4. C.V.Kand from Bhopal talked on Civilization and Civil Engineering.

Civilization is intimately connected with civil engineering. He talked about some of the major achievements in this front starting with the ancient structures up to Bahai temple in Delhi.

5. Rajender Kumbhar talking on Traditional Folk Practices

He gave an insight into the usage of brick, mud and lime in practice since time immemorial. These practices he said are still in vogue in many of the places in India and the modem engineer/designer has a role to play in it, in understanding and finding its implications today.

Sacred Architecture

Two traditionalists, Shri V.Ganapathi Stapathi from Madras and Kanippayyoor Krishnan Nam booth iri pad from Kerala were present. V.Ganapathi Stapathi presented the plenary session on The Importance of the Scale. Kanippayyoor Krishnan Namboothiripad explained the subject of The Science of Architecture as per Shastras.

1. Nandita Krishna through her paper gave an introduction to Indian Art.

She said, Art in ancient India was an expression of certain philosophical ideas. From the basic design of the temple, with its sanctum sanctorum, surrounded by circumbolatory passages and mandapas his temple was an expression of Hindu cosmology and the Hindu view of the world, which finds expression in the Vedas, Puranas, and the two great epics. Thus she spoke of Indian art and characteristic features which have a deep underlying meaning.

2. Ashalatha Thampuran from Trivandrum dealt with the Evolution of Religious
Architecture from Residential Architecture basing on the case study of Kerala

She emphasized that all over India there is a distinct difference in the treatment of the traditional residential and religious architecture. In contrast to this general convention in
Kerala Traditional Architecture, both religious and secular buildings are comparable in size,
scale, general planning aspects and treatment of various spaces.


1. Nimish Patel and Parol Zavery from Ahmedabad gave a review of the Architects' role and responsibilities in the development activities within and around historic/traditional sites and settlements.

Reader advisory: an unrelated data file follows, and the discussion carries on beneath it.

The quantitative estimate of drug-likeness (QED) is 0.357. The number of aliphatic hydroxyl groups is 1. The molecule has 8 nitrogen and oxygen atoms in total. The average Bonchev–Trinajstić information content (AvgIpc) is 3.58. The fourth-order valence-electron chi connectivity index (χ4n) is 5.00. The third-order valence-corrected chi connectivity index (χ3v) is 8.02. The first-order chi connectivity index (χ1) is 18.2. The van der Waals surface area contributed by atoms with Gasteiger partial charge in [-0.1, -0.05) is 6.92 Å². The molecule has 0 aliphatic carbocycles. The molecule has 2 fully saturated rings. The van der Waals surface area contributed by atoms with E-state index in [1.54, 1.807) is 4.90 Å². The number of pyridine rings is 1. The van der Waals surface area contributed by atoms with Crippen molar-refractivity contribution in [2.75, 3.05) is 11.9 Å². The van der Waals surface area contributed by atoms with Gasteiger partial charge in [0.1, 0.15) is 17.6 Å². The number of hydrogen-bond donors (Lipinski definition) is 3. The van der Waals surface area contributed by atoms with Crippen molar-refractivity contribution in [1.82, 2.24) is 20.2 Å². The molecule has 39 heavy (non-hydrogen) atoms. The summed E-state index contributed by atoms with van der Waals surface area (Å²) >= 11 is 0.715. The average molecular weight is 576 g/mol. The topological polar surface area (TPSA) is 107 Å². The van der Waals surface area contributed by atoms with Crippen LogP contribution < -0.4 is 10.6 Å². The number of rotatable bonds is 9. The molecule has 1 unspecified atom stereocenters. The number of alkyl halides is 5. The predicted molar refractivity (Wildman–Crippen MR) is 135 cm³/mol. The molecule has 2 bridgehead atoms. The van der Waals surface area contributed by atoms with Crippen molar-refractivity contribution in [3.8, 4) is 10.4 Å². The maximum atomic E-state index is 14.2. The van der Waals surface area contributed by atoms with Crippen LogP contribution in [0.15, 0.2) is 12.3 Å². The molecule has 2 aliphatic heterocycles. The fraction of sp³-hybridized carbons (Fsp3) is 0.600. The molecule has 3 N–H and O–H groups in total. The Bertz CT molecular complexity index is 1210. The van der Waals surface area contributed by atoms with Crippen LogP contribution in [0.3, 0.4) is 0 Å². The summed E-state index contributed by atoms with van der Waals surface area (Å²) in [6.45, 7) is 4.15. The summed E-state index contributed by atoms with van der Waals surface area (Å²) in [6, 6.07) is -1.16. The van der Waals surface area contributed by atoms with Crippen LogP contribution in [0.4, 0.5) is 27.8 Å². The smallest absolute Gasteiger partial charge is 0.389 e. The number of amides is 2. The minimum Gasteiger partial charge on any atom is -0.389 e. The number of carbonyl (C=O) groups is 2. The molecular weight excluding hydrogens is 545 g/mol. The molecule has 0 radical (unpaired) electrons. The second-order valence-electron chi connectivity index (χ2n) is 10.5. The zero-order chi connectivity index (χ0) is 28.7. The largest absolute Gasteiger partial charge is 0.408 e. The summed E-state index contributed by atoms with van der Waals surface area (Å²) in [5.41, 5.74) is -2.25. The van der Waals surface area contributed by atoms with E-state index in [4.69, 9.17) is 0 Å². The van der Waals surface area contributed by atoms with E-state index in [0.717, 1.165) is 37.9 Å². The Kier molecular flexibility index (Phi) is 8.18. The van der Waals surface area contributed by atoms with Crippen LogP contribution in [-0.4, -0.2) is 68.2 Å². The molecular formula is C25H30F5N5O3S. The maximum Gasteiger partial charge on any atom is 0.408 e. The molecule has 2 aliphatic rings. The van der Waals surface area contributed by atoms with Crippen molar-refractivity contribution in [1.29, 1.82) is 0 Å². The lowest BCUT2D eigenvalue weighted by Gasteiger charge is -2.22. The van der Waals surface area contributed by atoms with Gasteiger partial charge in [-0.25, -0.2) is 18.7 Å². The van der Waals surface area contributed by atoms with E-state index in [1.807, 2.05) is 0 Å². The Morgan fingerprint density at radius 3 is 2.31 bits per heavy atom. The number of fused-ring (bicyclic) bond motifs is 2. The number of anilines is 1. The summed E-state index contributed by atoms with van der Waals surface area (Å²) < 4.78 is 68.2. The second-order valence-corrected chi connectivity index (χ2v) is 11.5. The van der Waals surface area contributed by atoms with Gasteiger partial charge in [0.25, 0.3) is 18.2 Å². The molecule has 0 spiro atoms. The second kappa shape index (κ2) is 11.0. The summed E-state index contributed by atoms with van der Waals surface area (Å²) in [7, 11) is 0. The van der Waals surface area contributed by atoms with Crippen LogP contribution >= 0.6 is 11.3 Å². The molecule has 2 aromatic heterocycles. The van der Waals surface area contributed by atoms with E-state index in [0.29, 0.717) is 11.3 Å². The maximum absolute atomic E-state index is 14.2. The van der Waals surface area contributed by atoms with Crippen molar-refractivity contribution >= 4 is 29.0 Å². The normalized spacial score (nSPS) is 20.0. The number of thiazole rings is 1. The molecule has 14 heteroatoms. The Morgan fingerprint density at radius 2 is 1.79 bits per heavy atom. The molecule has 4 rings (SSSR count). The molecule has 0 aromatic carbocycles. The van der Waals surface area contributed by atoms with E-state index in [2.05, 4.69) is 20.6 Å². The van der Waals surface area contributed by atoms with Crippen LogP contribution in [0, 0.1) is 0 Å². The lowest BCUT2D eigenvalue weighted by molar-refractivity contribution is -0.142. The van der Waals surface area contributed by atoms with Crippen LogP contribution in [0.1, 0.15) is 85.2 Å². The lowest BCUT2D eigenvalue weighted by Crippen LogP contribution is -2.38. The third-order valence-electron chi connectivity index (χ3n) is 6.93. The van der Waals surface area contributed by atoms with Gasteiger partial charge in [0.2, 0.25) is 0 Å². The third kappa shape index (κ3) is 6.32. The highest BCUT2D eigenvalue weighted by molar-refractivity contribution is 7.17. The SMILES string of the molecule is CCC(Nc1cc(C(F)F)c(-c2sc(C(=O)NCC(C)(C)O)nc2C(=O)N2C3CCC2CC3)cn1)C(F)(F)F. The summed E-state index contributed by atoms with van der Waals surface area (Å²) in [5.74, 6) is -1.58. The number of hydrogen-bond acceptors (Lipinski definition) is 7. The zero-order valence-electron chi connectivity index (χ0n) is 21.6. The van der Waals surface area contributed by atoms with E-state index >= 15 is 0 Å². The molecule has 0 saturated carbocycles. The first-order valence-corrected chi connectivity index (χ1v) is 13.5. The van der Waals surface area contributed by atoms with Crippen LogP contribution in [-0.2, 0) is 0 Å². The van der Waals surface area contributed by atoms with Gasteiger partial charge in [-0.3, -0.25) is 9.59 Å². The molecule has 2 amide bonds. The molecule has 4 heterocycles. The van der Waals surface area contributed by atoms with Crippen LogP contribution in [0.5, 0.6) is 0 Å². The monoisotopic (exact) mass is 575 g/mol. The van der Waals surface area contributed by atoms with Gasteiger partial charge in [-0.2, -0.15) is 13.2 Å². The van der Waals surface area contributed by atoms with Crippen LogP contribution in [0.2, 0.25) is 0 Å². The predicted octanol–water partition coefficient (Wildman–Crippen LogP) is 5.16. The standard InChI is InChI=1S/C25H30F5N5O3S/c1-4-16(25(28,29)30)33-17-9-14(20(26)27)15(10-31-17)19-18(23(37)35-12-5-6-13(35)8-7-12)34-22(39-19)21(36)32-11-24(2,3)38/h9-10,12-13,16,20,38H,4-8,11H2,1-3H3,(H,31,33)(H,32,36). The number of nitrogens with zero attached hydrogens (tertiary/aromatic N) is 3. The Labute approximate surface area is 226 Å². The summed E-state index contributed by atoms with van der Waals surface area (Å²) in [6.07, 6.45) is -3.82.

They started by saying that the built environment of a settlement encompasses as well as reflects, the dynamics of the changing roles and relationships of its people. The profession of architecture is expected to understand, guide and manifest this ongoing process of development, through their inputs to achieve the eventual objective of a better quality of life for the people at large. Through their observations, over a period, they felt that there is a need to take a fresh look at our understanding of the history and its relevance, the use of the traditional materials and the technologies.

2. Shaji T.L., M.S.Mathews and S.Somayaji prepared a paper regarding Inspection and Restoration of Timber in Historic Buildings, which was presented by M.S.Mathews.

Their paper dealt with a detailed study of deterioration of timber in historic buildings, the factors affecting wood deterioration such as relative humidity, temperature, nutrition, pH value, micro-organisms and insects. Details of characteristics and causes of damages based on a detailed study and details of possible renovation and restoration methods were presented.

3. Dr.G.C.Chauley from Archaeological Survey of India presented the ongoing documentation on The Conservation of Lord Jaganath Temple at Puri

The structural weakness and problems of profuse leakages of most of the temples and inability of the temple committee to tackle it led the Government to take the necessary steps. On checking it was realized that beneath the 45 cm thick coat of lime plaster the beautiful carvings still existed. Since the very purpose of this coating has failed, it was decided to remove it. The rest followed. He presented stage by stage decisions and technical skill of operation.